The Caldecott Medal is awarded annually to an illustrator whose work on a children's book represents some of the best art in the field. Today, we focus on a writer/illustrator whose books were named a Caldecott Honor book in 1979 and who won the Caldecott Medal in both 1982 and 1986. Chris Van Allsburg's Caldecott-winning books were met with critical and commercial success and have been adapted into much-loved films. This master of his craft has created some of the most beloved books of the last few decades, now considered classics. Join us as we look at Van Allsburg's impressive career in today's edition of our Caldecott Winning Illustrators series.
Who is Chris Van Allsburg?
Chris Van Allsburg was born in 1949 to a Dutch family in Grand Rapids, Michigan. He went on to study sculpture at the University of Michigan and the Rhode Island School of Design. After graduating, he set up his sculpture studio but struggled to find work and make consistent money. His wife, believing his sketches were ideally suited to children's books, showed some of his work to an editor, and Van Allsburg's career was born. He has published 21 books and earned multiple Caldecott Medals and Caldecott Honors. Several of his books have been adapted into successful films, which are classics in their own right. His trademark realistic style and imaginative stories make him one of the most beloved children's book writers today.
Examining Van Allsburg's Artistic Style
Van Allsburg is known for the nearly photo-realistic style of illustration. Achieved mainly with charcoal for his black and white works, such as Jumanji, Van Allstadt also works with pastels and colored pencils. This attention to detail and the sharp physicality of his settings and characters could be attributed to his background and training as a sculptor.
Where else have you heard of Van Allsburg?
Whether or not you recognize his name, you have likely heard of one of Val Allsburg's stories. His books Jumanji, Zathura, and Polar Express have all been made into films. He was also a developmental artist for Disney's classic film, The Little Mermaid. His artwork has also been featured on the 1993 edition of C.S. Lewis's Chronicles of Narnia cover.
Collecting Van Allsburg
Van Allsburg's second book, Jumanji, earned him the Caldecott Medal in 1982. In this classic, two siblings find an abandoned jungle-themed board game that turns out to be magical, setting a variety of wild animals loose in their home. They can only eliminate the animals by winning the game and yelling, “Jumanji!” The book was adapted into a successful film starring Robin Williams and Kirsten Dunst in 1995 and has since spawned a sequel film series with Dwayne "The Rock" Johnson, Jack Black, Kevin Hart, and Karen Gillan.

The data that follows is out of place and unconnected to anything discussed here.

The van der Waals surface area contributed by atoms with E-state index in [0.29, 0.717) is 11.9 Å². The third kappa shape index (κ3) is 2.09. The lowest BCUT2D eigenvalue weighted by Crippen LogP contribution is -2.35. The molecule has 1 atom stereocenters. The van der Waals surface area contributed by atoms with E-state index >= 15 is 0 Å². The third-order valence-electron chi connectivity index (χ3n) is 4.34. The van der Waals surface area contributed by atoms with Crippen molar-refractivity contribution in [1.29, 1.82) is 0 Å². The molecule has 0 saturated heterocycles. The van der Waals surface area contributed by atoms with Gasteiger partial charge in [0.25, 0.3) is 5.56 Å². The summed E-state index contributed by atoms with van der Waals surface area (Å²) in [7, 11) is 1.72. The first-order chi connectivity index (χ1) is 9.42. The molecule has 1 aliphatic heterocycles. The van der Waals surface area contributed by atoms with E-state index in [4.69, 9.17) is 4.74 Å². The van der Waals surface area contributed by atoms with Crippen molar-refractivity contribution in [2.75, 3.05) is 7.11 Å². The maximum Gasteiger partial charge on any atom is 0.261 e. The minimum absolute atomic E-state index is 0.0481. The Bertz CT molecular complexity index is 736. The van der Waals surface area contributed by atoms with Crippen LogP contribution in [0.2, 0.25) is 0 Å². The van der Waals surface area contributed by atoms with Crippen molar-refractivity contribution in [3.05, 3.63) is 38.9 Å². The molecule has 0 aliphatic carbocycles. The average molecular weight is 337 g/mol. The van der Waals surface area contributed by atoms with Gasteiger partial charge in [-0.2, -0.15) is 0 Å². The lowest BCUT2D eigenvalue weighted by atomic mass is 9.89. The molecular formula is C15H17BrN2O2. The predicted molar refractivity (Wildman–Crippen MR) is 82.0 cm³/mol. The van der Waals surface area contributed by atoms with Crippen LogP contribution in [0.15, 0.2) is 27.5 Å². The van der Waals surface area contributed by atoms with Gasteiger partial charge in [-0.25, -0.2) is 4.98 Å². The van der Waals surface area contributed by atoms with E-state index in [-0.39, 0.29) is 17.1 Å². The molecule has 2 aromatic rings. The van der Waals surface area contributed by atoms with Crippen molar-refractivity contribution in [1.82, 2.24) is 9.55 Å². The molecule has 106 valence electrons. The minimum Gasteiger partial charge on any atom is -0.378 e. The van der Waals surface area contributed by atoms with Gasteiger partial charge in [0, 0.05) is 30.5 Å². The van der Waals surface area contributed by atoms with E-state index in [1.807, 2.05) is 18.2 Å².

In 1986, Van Allsburg won his second Caldecott Medal for his now-classic Christmas story, Polar Express. This enduring story of hope and Christmas spirit is a must-have for anyone collecting Val Allsburg and makes a beautiful holiday gift for children. When a young boy hears a magical train on Christmas Eve, he is whisked off with other children to the North Pole, where he is chosen to receive the first gift of Christmas. He chooses a bell from Santa's reindeer to help him remember. As he grows up, he can always hear the bell, while others, like his sister and friends, lose their ability to hear it ring as they grow older and stop believing in Santa Claus. The book was adapted into a film starring Tom Hanks in 2004.
The Garden of Abdul Gasazi
Van Allsburg's first book, The Garden of Abdul Gasazi, was named a Caldecott Honor book in 1979. The book follows Alan, a boy who watches a neighbor's dog while she goes out of town and loses him in the gardens of renowned magician Abdul Gasazi, who transforms the dog into a duck and causes numerous problems for Alan. A film version of the book has been in development since 2019.
Fans of Van Allsburg's Jumanji should consider its 2002 follow-up, Zathura. Conceived as a loose sequel, the book opens with two brothers finding the Jumanji board game, though they end up abandoning it after losing interest. However, one of the brothers finds a second game in the Jumanji box, Zathura, and the two end up on a dangerous intergalactic adventure where they face meteors, an alien race, and all manner of space-related peril as they try to win the board game and make their way home. Nods to the original are interspersed throughout both the story and the illustrations. The book was adapted into the film Zathura: A Space Adventure, starring Kristin Stewart, Josh Hutcherson, and Dax Shepherd.